Briton Faces Down Kyrgyzstan's Most Wanted Exile
A British court has begun reviewing a civil case involving the youngest son of Kyrgyzstan’s most recently deposed president, who stands accused of attempting to murder a British businessman during his time at the helm of the country’s economy.
Kurmanbek Bakiyev’s widely loathed progeny, Maxim Bakiyev, is being sued by Sean Daley, who was representing the interests of the London-listed Oxus Gold company that held the license for the country’s second largest gold mine in 2006 when he was shot by gunmen he claims were acting under Maxim's orders.
Unsurprisingly, Bakiyev Jr, who Britain’s Daily Mail tabloid referred to alternately as “Bakiyez,” in a piece on proceedings that began June 23, did not show up at the case’s first hearing.
Daley claims to have suffered permanent damage from the shooting in Kyrgyzstan, where he was an established member of the expatriate community and had a local wife, and notes that one of the bullets fired by unknown hitmen is still lodged in his liver.
But achieving victory in court will likely require Daley’s legal team to convince a British judge that a Kyrgyz court ruling that sentenced Bakiyev to life for the same crime in 2014 is not politicized, as Maxim's legal team has predictably claimed.
Oxus Gold was strong-armed out of its title to Jerooy, which has since been a hotbed of legal battles and political rancour, in the same year as the shooting took place.
Bakiyev — accused in Kyrgyzstan of everything from mass money-laundering to fomenting deadly unrest after his father’s ouster — has reportedly settled into a plush suburban lifestyle in Surrey, one of the counties that fringe London, and a house worth over $5 million.
Anti-corruption watchdog Global Witness has claimed Bakiyev may be eligible for British citizenship this month, although it is unclear whether or not he obtained it in time to vote in Britain’s much-hyped referendum on leaving the European Union.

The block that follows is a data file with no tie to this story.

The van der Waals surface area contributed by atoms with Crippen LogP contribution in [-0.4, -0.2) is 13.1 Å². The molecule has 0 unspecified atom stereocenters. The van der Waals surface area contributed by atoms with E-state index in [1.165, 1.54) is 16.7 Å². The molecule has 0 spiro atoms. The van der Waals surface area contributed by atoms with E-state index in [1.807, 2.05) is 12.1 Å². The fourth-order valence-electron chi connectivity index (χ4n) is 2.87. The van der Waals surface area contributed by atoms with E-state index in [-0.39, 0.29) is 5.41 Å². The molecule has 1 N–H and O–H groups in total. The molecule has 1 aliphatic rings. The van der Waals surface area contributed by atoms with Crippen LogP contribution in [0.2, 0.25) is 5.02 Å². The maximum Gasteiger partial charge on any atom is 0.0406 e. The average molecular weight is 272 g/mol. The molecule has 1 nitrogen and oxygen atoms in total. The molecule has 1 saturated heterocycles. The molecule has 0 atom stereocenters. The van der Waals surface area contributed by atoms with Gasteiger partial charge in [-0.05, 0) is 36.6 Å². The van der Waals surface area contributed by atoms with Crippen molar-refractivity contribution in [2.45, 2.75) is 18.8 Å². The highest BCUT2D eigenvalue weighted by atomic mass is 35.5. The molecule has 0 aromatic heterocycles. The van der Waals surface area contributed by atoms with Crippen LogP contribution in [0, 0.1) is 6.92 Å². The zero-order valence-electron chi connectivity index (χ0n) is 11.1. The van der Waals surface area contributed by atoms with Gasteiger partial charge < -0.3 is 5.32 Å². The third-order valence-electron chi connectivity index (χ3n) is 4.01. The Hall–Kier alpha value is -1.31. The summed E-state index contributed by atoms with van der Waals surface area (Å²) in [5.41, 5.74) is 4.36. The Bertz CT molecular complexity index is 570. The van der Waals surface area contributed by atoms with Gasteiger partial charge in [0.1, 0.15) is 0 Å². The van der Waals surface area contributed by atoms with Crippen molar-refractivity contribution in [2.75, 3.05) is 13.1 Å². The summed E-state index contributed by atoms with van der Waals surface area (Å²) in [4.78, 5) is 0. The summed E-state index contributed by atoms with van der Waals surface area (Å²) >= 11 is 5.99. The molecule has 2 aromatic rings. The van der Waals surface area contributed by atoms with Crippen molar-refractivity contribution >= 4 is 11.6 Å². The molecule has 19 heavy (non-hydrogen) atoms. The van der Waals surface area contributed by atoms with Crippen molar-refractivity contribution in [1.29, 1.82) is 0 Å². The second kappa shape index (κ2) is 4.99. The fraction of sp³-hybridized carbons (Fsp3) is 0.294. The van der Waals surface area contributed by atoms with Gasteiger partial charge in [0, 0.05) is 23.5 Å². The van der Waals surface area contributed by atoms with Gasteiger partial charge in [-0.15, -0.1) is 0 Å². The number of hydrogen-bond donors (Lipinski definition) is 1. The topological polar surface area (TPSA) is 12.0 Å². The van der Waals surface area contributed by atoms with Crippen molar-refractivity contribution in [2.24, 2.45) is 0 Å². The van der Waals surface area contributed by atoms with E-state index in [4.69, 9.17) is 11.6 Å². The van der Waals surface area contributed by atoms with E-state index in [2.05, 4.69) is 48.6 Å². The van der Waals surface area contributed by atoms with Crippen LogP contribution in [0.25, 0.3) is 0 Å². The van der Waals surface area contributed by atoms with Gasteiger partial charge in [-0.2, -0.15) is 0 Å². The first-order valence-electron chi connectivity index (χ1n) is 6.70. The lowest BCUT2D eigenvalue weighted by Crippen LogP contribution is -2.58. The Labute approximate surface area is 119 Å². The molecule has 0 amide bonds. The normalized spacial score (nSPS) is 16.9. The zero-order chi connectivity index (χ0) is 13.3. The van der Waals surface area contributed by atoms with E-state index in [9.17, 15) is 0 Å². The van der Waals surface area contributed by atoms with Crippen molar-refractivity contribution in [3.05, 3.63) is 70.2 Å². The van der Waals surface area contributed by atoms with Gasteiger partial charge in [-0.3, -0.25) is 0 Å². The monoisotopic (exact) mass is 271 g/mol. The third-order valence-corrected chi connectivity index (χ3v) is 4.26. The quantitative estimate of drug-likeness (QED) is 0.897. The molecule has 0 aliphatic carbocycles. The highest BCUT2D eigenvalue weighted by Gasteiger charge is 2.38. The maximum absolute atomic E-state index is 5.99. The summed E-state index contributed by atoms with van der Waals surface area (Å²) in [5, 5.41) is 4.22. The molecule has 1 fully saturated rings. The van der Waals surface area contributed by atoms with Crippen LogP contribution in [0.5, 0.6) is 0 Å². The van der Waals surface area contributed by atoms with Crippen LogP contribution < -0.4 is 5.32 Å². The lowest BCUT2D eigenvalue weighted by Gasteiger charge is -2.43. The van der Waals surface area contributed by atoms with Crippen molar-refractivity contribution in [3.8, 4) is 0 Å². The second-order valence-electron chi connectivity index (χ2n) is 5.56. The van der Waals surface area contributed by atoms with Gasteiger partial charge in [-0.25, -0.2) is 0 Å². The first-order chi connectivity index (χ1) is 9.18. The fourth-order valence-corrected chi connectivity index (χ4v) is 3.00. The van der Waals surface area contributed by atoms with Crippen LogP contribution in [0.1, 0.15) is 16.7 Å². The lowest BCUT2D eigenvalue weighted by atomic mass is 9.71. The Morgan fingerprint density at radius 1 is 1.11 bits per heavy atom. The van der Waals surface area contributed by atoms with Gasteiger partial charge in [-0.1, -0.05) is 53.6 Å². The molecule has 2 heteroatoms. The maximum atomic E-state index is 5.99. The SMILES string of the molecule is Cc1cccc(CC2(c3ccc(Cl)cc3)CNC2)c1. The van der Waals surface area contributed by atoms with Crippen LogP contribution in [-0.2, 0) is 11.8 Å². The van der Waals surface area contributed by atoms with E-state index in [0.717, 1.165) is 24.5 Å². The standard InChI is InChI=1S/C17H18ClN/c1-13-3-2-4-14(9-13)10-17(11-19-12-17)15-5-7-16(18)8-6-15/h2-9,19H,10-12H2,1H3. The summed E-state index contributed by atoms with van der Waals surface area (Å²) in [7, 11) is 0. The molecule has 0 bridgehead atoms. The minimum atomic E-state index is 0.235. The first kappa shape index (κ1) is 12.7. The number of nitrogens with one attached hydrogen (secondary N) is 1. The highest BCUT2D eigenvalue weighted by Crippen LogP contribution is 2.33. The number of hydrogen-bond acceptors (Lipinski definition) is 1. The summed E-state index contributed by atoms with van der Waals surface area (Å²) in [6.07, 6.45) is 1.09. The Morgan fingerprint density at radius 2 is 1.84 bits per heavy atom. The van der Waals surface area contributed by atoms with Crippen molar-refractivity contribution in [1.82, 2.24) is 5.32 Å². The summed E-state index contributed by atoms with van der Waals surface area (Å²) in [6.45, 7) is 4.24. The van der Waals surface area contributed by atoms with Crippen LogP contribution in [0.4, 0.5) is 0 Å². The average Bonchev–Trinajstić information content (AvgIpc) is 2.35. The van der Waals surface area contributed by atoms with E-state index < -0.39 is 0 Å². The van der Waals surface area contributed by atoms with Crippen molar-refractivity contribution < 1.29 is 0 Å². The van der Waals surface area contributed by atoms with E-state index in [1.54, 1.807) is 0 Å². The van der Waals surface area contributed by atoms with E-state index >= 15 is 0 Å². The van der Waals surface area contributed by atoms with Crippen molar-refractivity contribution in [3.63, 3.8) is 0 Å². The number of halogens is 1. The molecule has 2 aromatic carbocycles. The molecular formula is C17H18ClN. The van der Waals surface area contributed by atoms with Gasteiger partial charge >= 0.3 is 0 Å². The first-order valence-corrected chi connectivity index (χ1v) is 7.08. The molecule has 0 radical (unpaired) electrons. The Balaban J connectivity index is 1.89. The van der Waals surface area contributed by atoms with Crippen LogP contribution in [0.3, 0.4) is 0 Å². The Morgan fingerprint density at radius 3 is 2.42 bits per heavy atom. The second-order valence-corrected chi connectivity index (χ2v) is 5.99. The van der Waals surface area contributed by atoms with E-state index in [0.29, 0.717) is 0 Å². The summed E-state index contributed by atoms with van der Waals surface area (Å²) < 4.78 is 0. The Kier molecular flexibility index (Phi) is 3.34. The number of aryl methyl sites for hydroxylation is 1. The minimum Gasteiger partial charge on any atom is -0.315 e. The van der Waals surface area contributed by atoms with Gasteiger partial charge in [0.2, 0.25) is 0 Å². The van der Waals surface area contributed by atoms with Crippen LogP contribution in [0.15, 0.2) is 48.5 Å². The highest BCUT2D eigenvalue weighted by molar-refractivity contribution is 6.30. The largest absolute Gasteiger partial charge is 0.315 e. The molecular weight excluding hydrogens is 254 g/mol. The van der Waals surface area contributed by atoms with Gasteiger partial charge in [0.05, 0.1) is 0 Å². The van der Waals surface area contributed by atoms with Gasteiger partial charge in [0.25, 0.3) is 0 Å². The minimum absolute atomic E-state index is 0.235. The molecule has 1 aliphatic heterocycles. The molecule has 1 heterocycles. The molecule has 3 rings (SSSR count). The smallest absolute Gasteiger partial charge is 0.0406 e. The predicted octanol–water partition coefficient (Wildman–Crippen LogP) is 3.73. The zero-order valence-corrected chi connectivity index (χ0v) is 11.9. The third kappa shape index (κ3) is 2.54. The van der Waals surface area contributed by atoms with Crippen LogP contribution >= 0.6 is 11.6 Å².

The future of the Jerooy gold mine, a potential motor for the struggling economy, is another intangible.
The ill-fated 80-ton deposit is supposed under Bakiyev’s watch to have passed through the hands of two ex-Soviet oligarchs — Boris Berezovsky and Badri Patarkatsishvili, both of whom are now dead.
Clearly oblivious to curses, a company controlled by Russian businessman of Chechen extraction Musa Bazhaev bid for and won the license in 2015.
Bazhayev’s Russian Platinum firm have done little to develop the mine so far, however, and Bazhaev has a reputation in Russia for sitting on mining licenses rather than actually getting gold out of the ground.
But the company did recently strike a deal for finance with the Eurasian Development Bank chaired by Russia’s former Deputy finance minister and charged with driving major economic projects in the countries of the Moscow-led Eurasian Economic Union.
“Jerooy will be a significant contribution to Kyrgyzstan's socioeconomic development and will promote cooperation between the Eurasian Economic Union countries," Bazhaev said after the conclusion of a deal that could see $200 million in EDB finance put towards a processing plant and other infrastructure at the mine.
In another indication that he has friends in the right places, a man purported to be Bazhaev featured in a 2015 conversation with the then-head of Kyrgyzstan’s GKNB security service that leaked onto the internet last month.
In the alleged recording, the pair were discussing security issues in the western Talas region where the mine is located and where hostile local communities pose the biggest long-term stumbling block to progress at the deposit.
Russian Platinum last year reportedly reached an out-of-court settlement with Visor Holding, a Kazakh company that had held the license for Jerooy prior to the new government expropriating it following the 2010 revolution that ejected the Bakiyevs.